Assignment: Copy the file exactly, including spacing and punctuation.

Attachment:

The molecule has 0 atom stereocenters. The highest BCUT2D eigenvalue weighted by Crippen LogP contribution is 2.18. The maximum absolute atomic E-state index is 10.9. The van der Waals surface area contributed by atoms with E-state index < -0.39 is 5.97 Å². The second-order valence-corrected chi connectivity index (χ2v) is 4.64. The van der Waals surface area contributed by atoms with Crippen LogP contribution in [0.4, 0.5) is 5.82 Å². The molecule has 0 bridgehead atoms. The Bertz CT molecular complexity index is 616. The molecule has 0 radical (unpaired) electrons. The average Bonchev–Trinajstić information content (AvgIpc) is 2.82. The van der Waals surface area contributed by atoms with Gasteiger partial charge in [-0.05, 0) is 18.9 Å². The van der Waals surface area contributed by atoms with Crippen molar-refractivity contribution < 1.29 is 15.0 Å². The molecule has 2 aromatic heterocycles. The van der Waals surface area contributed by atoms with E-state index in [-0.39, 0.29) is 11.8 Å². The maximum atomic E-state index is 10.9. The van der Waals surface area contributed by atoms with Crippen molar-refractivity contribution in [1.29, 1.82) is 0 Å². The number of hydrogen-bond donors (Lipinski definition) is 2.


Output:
The molecule has 0 atom stereocenters. The highest BCUT2D eigenvalue weighted by Crippen LogP contribution is 2.18. The maximum absolute atomic E-state index is 10.9. The van der Waals surface area contributed by atoms with E-state index < -0.39 is 5.97 Å². The second-order valence-corrected chi connectivity index (χ2v) is 4.64. The van der Waals surface area contributed by atoms with Crippen LogP contribution in [0.4, 0.5) is 5.82 Å². The molecule has 0 bridgehead atoms. The Bertz CT molecular complexity index is 616. The molecule has 0 radical (unpaired) electrons. The average Bonchev–Trinajstić information content (AvgIpc) is 2.82. The van der Waals surface area contributed by atoms with Gasteiger partial charge in [-0.05, 0) is 18.9 Å². The van der Waals surface area contributed by atoms with Crippen molar-refractivity contribution < 1.29 is 15.0 Å². The molecule has 2 aromatic heterocycles. The van der Waals surface area contributed by atoms with E-state index in [-0.39, 0.29) is 11.8 Å². The maximum atomic E-state index is 10.9. The van der Waals surface area contributed by atoms with Crippen molar-refractivity contribution in [1.29, 1.82) is 0 Å². The number of hydrogen-bond donors (Lipinski definition) is 2.